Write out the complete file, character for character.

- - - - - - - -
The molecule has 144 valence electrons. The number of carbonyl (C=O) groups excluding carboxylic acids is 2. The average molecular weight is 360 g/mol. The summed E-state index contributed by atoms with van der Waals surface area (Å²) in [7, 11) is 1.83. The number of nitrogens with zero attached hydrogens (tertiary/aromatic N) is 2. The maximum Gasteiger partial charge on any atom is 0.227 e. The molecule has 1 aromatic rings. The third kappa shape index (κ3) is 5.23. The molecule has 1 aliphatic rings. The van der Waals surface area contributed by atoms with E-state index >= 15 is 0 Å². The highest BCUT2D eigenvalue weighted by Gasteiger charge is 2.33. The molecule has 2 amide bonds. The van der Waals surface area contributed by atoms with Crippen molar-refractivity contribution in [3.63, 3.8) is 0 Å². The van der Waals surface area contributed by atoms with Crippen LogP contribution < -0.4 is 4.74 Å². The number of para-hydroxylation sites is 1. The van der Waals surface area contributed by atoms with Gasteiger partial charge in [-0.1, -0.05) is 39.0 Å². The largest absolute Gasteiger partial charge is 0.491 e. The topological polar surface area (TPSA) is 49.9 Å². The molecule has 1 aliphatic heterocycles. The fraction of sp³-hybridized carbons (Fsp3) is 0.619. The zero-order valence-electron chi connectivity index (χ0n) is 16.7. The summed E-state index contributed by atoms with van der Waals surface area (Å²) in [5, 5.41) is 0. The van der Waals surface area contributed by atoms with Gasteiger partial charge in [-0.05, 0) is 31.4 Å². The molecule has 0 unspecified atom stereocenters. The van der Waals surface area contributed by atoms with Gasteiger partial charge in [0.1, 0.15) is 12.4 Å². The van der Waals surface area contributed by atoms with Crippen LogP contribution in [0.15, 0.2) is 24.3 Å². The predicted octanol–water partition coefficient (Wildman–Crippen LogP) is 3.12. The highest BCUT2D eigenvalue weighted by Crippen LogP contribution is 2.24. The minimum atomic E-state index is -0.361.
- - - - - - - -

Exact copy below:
The molecule has 144 valence electrons. The number of carbonyl (C=O) groups excluding carboxylic acids is 2. The average molecular weight is 360 g/mol. The summed E-state index contributed by atoms with van der Waals surface area (Å²) in [7, 11) is 1.83. The number of nitrogens with zero attached hydrogens (tertiary/aromatic N) is 2. The maximum Gasteiger partial charge on any atom is 0.227 e. The molecule has 1 aromatic rings. The third kappa shape index (κ3) is 5.23. The molecule has 1 aliphatic rings. The van der Waals surface area contributed by atoms with E-state index >= 15 is 0 Å². The highest BCUT2D eigenvalue weighted by Gasteiger charge is 2.33. The molecule has 2 amide bonds. The van der Waals surface area contributed by atoms with Crippen molar-refractivity contribution in [3.63, 3.8) is 0 Å². The van der Waals surface area contributed by atoms with Crippen LogP contribution < -0.4 is 4.74 Å². The number of para-hydroxylation sites is 1. The van der Waals surface area contributed by atoms with Gasteiger partial charge in [-0.1, -0.05) is 39.0 Å². The largest absolute Gasteiger partial charge is 0.491 e. The topological polar surface area (TPSA) is 49.9 Å². The molecule has 1 aliphatic heterocycles. The fraction of sp³-hybridized carbons (Fsp3) is 0.619. The zero-order valence-electron chi connectivity index (χ0n) is 16.7. The summed E-state index contributed by atoms with van der Waals surface area (Å²) in [5, 5.41) is 0. The van der Waals surface area contributed by atoms with Gasteiger partial charge in [-0.05, 0) is 31.4 Å². The molecule has 0 unspecified atom stereocenters. The van der Waals surface area contributed by atoms with Gasteiger partial charge in [0.1, 0.15) is 12.4 Å². The van der Waals surface area contributed by atoms with Crippen LogP contribution in [0.15, 0.2) is 24.3 Å². The predicted octanol–water partition coefficient (Wildman–Crippen LogP) is 3.12. The highest BCUT2D eigenvalue weighted by Crippen LogP contribution is 2.24. The minimum atomic E-state index is -0.361.